Some where in the archives of the local television station in Nou Machi Japan is a video of me losing patience with a long speech.
To understand why, you have to understand that although the Japanese are not particularly good at giving speeches, they are surprisingly fond of them.
A typical, formal Japanese speech involves a steady monotone that reminds me a great deal of Poet’s Voice. The speaker also reads directly from a text and rarely, if ever, looks up at the audience. This style happens at school opening and closing ceremonies, graduation and even New Year parties. To make matters worse, in the case of graduation, there are actually a number of speeches: The Principal’s Speech; the PTA Head’s Speech; the Student Leader’s Speech; and the Special Guest’s Speech.
In the case of Nou Junior High School, the guest speaker was the principal of one of the local elementary schools. He blathered on about Indonesia and the Asian Financial Crisis and a list of things his mother had served him for breakfast since he was five for about 20 minutes. (Well, maybe he didn’t talk about his breakfast but it actually was that long.)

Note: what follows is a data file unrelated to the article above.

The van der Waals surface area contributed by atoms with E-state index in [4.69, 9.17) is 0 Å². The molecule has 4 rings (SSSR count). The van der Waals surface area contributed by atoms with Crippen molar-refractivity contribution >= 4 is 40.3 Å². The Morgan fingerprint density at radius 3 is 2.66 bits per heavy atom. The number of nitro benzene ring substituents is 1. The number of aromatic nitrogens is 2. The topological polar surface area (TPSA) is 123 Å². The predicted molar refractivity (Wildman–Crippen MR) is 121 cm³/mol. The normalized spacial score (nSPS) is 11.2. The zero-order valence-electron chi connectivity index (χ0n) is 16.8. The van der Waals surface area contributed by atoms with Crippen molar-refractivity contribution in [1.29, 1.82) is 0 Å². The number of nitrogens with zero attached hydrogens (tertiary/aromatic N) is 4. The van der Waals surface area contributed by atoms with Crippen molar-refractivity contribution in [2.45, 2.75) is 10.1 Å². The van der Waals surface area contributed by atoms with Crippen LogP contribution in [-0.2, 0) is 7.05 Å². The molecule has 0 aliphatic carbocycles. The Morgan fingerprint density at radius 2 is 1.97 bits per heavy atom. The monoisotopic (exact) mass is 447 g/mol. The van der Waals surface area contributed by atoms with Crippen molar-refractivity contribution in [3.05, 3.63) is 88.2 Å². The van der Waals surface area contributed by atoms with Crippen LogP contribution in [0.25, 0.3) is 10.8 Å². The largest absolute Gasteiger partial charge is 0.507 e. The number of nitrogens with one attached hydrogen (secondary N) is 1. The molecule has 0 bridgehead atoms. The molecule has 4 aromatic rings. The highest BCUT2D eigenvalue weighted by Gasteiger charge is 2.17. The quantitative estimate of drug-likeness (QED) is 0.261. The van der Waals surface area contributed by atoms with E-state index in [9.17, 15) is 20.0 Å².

At minute five I began to get restless. At minute ten I was repeatedly staring at my watch. At minute fifteen I was making a show of staring at my watch. By minute twenty I was shaking my head in exasperation and tapping my watch.
Mercifully, he ended (or he’s still talking and my brain snapped somewhere around minute seventeen and I’ve only imagined my life since then). A week or so later, at my adult class, some of my students commented that they’d seen me on television. They said I looked restless and impatient. I was surprised because I hadn’t noticed the camera being aimed at me; of course, I was too busy staring at my watch.
A couple month’s later I taught at the speaker’s school. He was cool, but polite and I got the impression everyone was watching us to see what was going to happen.
Luckily nothing did; mostly because he didn’t have to give a speech.